He and his cohorts created what became known as The Red Dog Experience, featuring previously unknown musical acts - Big Brother and the Holding Company, Jefferson Airplane, Quicksilver Messenger Service, The Charlatans, Grateful Dead and others.

There was no clear delineation between "performers" and "audience" and the music, psychedelic experimentation, unique sense of personal style, and Bill Ham's first primitive light shows combined to create a new sense of community.

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A 1967 article in Time Magazine asserted that the hippie movement has a historical precedent in the counterculture of the Ancient Greeks, espoused by philosophers like Diogenes of Sinope and the Cynics.

In the late 1800s and early 1900s the German Lebensreform movement emphasized the goodness of nature, the harms to society, people, and to nature caused by industrialization, the importance of the whole person, body and mind, and the goodness of "the old ways".

Ginsberg was also at the infamous 1968 Democratic National Convention, and was friends with Abbie Hoffman and other members of the Chicago Seven.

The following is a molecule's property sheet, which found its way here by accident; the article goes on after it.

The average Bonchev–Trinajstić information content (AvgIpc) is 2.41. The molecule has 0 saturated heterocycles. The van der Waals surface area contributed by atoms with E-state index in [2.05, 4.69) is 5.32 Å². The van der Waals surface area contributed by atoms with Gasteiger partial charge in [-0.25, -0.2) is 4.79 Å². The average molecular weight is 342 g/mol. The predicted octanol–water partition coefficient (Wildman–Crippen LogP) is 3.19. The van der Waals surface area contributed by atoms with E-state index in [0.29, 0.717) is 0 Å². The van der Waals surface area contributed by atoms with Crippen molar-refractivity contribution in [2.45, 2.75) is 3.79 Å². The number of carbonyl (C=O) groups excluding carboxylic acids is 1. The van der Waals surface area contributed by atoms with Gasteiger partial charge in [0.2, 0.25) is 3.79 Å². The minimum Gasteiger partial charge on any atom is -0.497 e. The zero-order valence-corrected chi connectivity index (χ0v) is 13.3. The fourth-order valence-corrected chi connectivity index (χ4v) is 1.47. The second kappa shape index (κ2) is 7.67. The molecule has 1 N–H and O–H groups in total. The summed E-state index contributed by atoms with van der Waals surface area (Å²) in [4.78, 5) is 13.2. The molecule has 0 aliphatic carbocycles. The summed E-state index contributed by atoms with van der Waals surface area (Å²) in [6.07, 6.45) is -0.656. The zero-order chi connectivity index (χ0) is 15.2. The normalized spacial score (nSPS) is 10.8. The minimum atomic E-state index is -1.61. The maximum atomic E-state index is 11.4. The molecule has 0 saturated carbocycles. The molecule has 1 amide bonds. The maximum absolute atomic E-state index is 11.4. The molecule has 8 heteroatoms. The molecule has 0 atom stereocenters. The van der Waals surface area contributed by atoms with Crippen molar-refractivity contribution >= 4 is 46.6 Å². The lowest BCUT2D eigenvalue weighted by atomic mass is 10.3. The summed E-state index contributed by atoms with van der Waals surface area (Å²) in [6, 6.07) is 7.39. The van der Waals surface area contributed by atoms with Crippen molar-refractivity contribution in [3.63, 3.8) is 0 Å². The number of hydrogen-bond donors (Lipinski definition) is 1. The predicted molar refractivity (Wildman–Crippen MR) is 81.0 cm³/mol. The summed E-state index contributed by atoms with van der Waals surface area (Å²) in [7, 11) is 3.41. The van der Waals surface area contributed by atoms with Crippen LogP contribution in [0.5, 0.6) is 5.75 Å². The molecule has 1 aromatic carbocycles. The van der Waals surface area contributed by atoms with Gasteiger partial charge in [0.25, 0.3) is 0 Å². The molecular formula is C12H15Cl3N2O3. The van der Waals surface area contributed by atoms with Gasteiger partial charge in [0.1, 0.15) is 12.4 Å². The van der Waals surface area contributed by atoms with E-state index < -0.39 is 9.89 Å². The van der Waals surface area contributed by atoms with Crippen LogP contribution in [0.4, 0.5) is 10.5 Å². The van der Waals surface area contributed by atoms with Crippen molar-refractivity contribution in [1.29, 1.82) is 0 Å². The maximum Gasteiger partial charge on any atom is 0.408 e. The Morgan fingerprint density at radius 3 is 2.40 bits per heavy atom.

Stylistic differences between beatniks, marked by somber colors, dark shades and goatees, gave way to colorful psychedelic clothing and long hair worn by hippies.

(LSD was legal in the United States until October 6, 1966.) The young psychedelic music band the Grateful Dead supplied the music during these events.

The Red Dog Saloon was a bar and music venue located in the isolated, old-time mining town of Virginia City, Nevada. Laughlin III established a kind of tribal, family identity among approximately 50 people who attended a traditional, all-night peyote ceremony which combined a psychedelic experience with traditional Native American spiritual values.

The hippie subculture began its development as a youth movement in San Francisco during the early 1960s and then developed around the world.

Its origins may be traced to European social movements in the 19th and early 20th century such as Bohemians, and the influence of Eastern religion and spirituality.

Inspired by the works of Friedrich Nietzsche, Goethe, Hermann Hesse, and Eduard Baltzer, Wandervogel attracted thousands of young Germans who rejected the rapid trend toward urbanization and yearned for the pagan, back-to-nature spiritual life of their ancestors.

During the first several decades of the 20th century, these beliefs were introduced to the United States as Germans settled around the country, some opening the first health food stores.

Their early escapades were chronicled by Tom Wolfe in The Electric Kool-Aid Acid Test.